Live At KEXP: Volume Two is a great compilation. Its sweet green CD design houses 20 vivacious in-studio live performances of some of the greatest tunes available in the independent music world right now, from Sleater-Kinney's agit-prop "Jumpers" to The Decemberists' twisted and sad "We Both Go Down Together" to Lyrics Born's goosepimple-raising "Callin' Out" to Common Market's terrific local call-to-arms "Connect For." Every variation of underground pop is on display here, so many of them must-own, transcendent versions. MIA's sexy, electric recreation of her own "Galang" is worthy of purchase alone. When you combine a track listing of these kinds of artists and songs, a collection like Live At KEXP is utterly irresistible.

But there's always ambivalence towards anthologies, having to do with the album-as-art mythos created by the singer-songwriter cult of the 60s performers. How could a disc full of different voices, especially one that is made up of bands from all over the country, be unified in vision and feel? There is unity here, represented at the close of the set by the gentle visionary politics of Patti Smith and Lenny Kaye's "People Have the Power."

The generosity of spirit in Live At KEXP: Volume Two represents the mature, loving, intelligent tastes of its compilers. Sure, there isn't a whole lot of hard rock (a gnarly updated Gang of Four and a ferocious Skullbot represents here though), and the compilation doesn't contain a lot of edgier, out-of-control performances. That is probably because out-of-control is created out of distrust and conflict, and KEXP have made an elegant listener-supported radio and Internet radio empire out of the best of the eclectic and accessible. The artists aren't looking to trash the station's equipment — they're using it all for a higher calling.

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Editors Kitchenware Record Review

Back Room

Editors, from Birmingham, England, bring an aural assault of gut-wrenching emotive lyrics and sublime melodies on their debut, Back Room.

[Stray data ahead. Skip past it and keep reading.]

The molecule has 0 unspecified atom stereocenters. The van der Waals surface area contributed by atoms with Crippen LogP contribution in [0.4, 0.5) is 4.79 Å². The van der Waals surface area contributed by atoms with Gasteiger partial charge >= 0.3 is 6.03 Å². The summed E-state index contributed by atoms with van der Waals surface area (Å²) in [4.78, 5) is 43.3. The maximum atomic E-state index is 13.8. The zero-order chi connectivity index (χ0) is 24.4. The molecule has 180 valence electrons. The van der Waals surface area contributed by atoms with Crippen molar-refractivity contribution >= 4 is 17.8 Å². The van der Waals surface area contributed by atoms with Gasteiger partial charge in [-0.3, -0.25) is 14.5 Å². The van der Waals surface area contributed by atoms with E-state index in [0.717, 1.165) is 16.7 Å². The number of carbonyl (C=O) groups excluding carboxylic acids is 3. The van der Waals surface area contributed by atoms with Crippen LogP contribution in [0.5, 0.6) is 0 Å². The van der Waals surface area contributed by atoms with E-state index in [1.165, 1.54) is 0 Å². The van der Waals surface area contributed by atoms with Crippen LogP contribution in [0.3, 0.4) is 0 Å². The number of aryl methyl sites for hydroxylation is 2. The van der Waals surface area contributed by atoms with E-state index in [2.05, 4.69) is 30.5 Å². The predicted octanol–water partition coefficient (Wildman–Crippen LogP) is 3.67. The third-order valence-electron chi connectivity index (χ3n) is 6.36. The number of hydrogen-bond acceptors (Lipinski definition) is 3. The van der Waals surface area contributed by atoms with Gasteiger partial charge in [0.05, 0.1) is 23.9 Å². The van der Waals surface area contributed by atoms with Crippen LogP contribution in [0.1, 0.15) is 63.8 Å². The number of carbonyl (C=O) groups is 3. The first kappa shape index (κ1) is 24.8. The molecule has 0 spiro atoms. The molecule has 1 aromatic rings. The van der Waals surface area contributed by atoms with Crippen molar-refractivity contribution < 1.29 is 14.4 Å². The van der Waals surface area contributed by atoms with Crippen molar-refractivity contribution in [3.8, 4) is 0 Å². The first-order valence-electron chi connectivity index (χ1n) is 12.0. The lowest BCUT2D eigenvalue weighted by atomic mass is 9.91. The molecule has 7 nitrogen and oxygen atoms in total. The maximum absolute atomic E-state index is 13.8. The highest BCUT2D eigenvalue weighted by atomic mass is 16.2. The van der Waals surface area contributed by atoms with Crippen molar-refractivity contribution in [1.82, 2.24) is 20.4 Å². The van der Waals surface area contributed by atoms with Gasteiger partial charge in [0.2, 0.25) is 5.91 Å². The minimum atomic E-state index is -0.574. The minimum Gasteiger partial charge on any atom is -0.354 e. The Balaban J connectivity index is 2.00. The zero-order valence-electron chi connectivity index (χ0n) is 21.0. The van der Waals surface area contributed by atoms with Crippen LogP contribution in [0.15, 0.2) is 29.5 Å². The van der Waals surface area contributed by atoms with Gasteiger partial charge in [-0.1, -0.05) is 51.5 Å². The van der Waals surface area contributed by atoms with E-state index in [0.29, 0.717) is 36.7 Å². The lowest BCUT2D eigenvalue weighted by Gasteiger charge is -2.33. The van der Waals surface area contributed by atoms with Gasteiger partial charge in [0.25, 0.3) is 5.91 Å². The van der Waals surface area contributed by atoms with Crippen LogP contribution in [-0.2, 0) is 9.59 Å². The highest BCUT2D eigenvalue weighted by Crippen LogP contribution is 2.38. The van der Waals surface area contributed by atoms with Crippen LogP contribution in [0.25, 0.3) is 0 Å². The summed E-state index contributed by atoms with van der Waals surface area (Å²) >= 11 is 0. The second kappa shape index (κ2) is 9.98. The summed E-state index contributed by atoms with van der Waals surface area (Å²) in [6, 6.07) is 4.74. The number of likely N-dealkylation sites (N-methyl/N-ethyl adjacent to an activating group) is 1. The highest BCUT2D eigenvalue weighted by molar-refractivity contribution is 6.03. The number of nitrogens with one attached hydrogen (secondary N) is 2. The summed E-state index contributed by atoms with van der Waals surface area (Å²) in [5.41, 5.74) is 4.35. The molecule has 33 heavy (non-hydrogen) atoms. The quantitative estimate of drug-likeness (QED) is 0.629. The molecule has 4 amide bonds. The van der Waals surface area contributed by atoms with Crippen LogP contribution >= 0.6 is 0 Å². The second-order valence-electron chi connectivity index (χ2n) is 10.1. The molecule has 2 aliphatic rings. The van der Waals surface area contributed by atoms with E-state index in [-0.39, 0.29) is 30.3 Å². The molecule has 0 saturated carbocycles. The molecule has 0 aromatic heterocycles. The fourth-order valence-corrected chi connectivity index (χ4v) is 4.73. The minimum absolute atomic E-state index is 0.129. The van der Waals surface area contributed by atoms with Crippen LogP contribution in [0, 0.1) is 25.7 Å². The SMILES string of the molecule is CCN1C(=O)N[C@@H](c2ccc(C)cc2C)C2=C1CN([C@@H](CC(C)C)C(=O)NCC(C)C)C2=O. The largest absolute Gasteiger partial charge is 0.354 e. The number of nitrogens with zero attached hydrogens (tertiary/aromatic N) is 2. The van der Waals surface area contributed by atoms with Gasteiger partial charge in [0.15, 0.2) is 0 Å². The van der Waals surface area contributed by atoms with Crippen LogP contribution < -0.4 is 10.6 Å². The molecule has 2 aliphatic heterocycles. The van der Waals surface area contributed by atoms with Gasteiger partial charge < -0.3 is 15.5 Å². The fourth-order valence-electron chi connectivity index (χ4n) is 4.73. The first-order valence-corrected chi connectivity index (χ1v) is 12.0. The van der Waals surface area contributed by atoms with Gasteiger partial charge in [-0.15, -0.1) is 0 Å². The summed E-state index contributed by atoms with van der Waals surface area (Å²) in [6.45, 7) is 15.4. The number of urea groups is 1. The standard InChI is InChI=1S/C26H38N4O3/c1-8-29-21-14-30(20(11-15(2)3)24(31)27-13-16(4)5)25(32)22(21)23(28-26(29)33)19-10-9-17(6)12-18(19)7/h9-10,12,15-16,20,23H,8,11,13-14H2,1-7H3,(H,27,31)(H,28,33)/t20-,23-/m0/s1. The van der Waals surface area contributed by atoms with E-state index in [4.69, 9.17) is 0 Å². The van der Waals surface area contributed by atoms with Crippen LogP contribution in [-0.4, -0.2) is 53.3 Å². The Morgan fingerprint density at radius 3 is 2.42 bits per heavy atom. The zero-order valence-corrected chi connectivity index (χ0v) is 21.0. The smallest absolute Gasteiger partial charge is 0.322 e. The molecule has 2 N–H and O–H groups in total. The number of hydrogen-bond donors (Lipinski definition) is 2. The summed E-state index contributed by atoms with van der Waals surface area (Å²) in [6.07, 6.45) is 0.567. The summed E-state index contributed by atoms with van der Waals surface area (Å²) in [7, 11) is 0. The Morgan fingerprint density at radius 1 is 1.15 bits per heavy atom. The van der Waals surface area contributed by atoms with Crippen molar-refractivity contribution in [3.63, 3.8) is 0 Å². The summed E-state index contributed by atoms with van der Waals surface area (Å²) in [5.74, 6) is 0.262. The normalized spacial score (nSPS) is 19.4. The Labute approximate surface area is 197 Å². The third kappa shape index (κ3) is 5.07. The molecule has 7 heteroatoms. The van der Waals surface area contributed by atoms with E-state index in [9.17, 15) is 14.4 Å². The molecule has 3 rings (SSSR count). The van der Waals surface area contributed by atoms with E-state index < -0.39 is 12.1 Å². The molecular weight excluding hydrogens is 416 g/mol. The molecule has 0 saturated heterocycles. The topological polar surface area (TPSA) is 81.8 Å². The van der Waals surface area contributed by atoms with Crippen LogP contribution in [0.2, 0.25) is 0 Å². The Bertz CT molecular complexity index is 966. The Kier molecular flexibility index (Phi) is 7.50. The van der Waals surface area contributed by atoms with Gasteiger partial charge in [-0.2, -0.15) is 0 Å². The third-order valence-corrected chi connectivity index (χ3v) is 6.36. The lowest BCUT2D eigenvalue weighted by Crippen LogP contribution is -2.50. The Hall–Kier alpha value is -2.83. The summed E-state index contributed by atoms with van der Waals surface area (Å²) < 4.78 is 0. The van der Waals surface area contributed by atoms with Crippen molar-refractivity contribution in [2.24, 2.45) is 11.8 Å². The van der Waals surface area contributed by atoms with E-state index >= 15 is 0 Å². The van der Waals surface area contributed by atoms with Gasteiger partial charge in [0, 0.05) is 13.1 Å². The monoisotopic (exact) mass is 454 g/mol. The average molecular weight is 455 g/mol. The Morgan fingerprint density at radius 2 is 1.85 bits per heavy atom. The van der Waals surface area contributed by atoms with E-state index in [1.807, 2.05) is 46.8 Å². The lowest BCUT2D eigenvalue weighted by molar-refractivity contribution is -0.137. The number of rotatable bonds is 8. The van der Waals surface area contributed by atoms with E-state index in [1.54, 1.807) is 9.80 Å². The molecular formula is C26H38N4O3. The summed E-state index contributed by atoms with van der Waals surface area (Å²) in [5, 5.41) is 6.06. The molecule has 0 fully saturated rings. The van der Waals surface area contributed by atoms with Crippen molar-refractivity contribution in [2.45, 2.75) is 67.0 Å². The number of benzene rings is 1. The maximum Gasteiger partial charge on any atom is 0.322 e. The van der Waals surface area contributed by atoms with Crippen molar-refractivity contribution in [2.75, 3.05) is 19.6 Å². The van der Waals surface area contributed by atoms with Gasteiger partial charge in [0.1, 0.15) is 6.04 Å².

Editors are more than the band garnering innumerable comparisons to Interpol. This four-piece deftly maneuver around "the British sound" (gloomy yet jangly rhythms, deep and dark lyrics, danceable beats), hinting at the usual predecessors (Echo & the Bunnymen, Joy Division, a bit of U2, and of course New York's finest-dressed aforementioned hipsters).

Editors' bandmates met at University in 2000. Over the course of several years their lineup and name mutated (formerly called "The Pride" and "Snowfield"); the final Editors roster features Tom Smith (vocals, guitar), Chris Urbanowicz (guitar), Russell Leetch (bass), and Ed Lay (drums). Together, the band has already made quite the impact in England and will officially release Back Room stateside in April, 2006. In the meantime they've achieved gold-record status in the UK, toured with Franz Ferdinand, and played coveted across-the-pond festivals like Glastonbury and Reading.

Editors barnstorm out of the gate, capturing a frenetic energy on the first three tracks. From there, they take it down-tempo for the contemplative "Fall." They never quite recover that first fervor as the album drifts off in its closing numbers. It's those early-on faster-paced, peaking numbers like "Lights," "Fingers in the Factories" and "Munich" that showcase Editors' emotional pull in which Smith croons his tenor over booming drums and sliding guitars. Each song is tightly wrapped into a fever pitch until the thing's about to burst. The resonant lyrics and a polished production that showcases their retro-tinged talents. You can just see the tight-jeans-and-biker-boots crowd shimmying and shaking their mop-tops.

The majority of the tracks on Back Room are tight, succinct, and unflappable. There are a few dips, but overall the album is incredibly strong for a debut. What remains to be seen is how Editors translate stateside. My bet's on instant enthusiasm. Editors will embark on a small club tour in the US in January, and then return at SXSW this April. Buy your tickets early.